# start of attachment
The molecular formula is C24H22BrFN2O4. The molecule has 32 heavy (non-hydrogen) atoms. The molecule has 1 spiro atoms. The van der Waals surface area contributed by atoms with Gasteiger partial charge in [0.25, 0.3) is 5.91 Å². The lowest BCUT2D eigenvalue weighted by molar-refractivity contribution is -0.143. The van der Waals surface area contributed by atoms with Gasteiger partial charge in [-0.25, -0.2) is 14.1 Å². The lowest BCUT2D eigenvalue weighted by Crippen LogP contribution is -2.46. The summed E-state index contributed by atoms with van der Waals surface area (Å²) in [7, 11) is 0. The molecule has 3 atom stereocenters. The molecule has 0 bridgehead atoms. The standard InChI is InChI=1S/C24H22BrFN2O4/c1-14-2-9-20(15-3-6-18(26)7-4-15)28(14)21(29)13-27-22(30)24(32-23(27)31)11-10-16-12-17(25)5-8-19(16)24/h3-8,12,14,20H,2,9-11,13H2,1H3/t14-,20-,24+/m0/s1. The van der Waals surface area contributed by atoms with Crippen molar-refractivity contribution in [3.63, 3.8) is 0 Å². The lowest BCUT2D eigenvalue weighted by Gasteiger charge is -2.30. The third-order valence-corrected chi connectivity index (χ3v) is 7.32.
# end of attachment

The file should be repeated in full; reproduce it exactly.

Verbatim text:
The molecular formula is C24H22BrFN2O4. The molecule has 32 heavy (non-hydrogen) atoms. The molecule has 1 spiro atoms. The van der Waals surface area contributed by atoms with Gasteiger partial charge in [0.25, 0.3) is 5.91 Å². The lowest BCUT2D eigenvalue weighted by molar-refractivity contribution is -0.143. The van der Waals surface area contributed by atoms with Gasteiger partial charge in [-0.25, -0.2) is 14.1 Å². The lowest BCUT2D eigenvalue weighted by Crippen LogP contribution is -2.46. The summed E-state index contributed by atoms with van der Waals surface area (Å²) in [7, 11) is 0. The molecule has 3 atom stereocenters. The molecule has 0 bridgehead atoms. The standard InChI is InChI=1S/C24H22BrFN2O4/c1-14-2-9-20(15-3-6-18(26)7-4-15)28(14)21(29)13-27-22(30)24(32-23(27)31)11-10-16-12-17(25)5-8-19(16)24/h3-8,12,14,20H,2,9-11,13H2,1H3/t14-,20-,24+/m0/s1. The van der Waals surface area contributed by atoms with Crippen molar-refractivity contribution in [3.63, 3.8) is 0 Å². The lowest BCUT2D eigenvalue weighted by Gasteiger charge is -2.30. The third-order valence-corrected chi connectivity index (χ3v) is 7.32.